Springer Nature has been busy finding new ways to serve the research community. Close on the heels of the release of SharedIt and Recommended they have now pioneered SciGraph. SciGraph is a Linked Open Data platform that contains information collected from many different research data sources such as conferences, publications, and funding organizations. In future, the plan is to add information from even more sources including patents, citations, and clinical trials. Having all of this high-quality information available through SciGraph gives users an unparalleled semantic description of how all of these pieces of information are related. SciGraph, therefore, represents an opportunity to comprehensively assess the research landscape. Springer Nature has made sections of the underlying datasets available under a Creative Commons BY-NC license.
Presently, the semantic platform has 155 million facts or triples. With the planned addition of data from patents, clinical data, citations, and usage numbers, it is expected that there will be in excess of one billion triples by the end of next year. It is envisaged that most of these data sets will be freely available under the Creative Commons license. Experts can, therefore, download the data they are interested in and analyze them as they wish or use the exploration tools available on the Springer Nature SciGraph website.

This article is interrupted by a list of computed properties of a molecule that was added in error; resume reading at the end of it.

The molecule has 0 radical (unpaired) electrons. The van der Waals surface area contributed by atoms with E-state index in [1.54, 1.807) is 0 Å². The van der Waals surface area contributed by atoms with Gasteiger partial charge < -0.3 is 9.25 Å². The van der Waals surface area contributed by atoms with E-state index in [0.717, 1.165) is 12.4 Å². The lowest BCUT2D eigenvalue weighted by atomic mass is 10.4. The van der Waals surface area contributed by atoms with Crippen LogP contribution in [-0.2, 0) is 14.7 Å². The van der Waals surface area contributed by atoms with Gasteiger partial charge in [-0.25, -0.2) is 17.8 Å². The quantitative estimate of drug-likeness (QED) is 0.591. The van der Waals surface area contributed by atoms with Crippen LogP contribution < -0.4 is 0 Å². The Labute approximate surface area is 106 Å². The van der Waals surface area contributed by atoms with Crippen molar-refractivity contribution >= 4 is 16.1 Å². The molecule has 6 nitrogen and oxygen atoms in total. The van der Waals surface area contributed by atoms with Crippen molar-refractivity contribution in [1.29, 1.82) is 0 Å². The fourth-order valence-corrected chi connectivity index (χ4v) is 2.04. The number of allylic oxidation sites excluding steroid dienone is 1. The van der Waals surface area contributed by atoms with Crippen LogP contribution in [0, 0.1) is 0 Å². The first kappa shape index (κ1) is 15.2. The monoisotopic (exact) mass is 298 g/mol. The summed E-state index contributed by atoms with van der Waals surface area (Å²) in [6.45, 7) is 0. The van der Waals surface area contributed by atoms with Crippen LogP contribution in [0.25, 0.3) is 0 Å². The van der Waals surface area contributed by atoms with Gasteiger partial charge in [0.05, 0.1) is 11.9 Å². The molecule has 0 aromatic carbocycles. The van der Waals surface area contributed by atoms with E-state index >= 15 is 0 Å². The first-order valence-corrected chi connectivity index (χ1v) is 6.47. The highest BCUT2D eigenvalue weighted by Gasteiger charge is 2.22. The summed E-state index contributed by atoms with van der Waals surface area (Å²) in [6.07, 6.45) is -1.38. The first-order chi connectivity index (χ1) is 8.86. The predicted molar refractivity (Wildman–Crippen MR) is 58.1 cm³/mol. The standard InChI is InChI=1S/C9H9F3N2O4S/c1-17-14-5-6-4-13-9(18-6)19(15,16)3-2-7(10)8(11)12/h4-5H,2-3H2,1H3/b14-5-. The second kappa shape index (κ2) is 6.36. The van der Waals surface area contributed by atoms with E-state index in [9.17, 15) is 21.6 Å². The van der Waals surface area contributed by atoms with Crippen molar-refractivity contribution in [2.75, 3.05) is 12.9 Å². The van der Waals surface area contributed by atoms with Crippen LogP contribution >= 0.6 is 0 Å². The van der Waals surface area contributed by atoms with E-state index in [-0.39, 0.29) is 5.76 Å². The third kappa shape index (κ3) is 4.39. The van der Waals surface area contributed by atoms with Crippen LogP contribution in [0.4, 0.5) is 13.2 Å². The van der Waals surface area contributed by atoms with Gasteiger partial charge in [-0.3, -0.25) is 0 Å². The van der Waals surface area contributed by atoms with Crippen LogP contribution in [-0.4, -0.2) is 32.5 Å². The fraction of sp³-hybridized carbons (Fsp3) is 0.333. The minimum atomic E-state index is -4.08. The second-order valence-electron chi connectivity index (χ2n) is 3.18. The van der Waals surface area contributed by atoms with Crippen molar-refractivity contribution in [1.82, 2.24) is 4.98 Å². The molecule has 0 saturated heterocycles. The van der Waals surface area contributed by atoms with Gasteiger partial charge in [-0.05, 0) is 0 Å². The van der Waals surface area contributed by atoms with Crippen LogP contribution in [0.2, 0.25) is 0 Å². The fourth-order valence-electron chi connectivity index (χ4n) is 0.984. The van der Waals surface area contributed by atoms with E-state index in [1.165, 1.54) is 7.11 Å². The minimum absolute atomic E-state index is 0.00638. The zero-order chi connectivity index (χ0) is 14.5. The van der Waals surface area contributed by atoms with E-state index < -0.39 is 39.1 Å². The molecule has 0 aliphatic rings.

The power of SciGraph lies in the fact that it allows you to answer a question without being as limited as you would usually be with traditional searches. For instance, you could query which conferences are scheduled in research areas that are currently benefitting from increased support from funding organizations. SciGraph is also unique in that it allows you to visualize the semantic relations you are interested in. Henning Schoenenberger, Director of Product Data and Metadata at Springer Nature revealed that it is their intention to create the largest Linked Open Data platform. In order to do so, they have used data in internal and external research silos and have transformed it so that it can be useful across the various parts of the research landscape.
In addition to serving the research community with the production of a semantics linked open data platform, Springer Nature has also opened up its reference lists. Springer Nature will make the metadata for all the reference lists in all its academic books and journals available via the Crossref Metadata API and Metadata Search. With this step, Springer Nature becomes the largest publisher to make all their reference metadata freely available. The idea behind the move is to allow researchers to easily mine databases. Springer Nature released standardized research data policies which outline a desire to support excellence in research and a commitment to data sharing. Making reference metadata freely available and creating a Linked Open Data semantics platform will certainly advance these goals.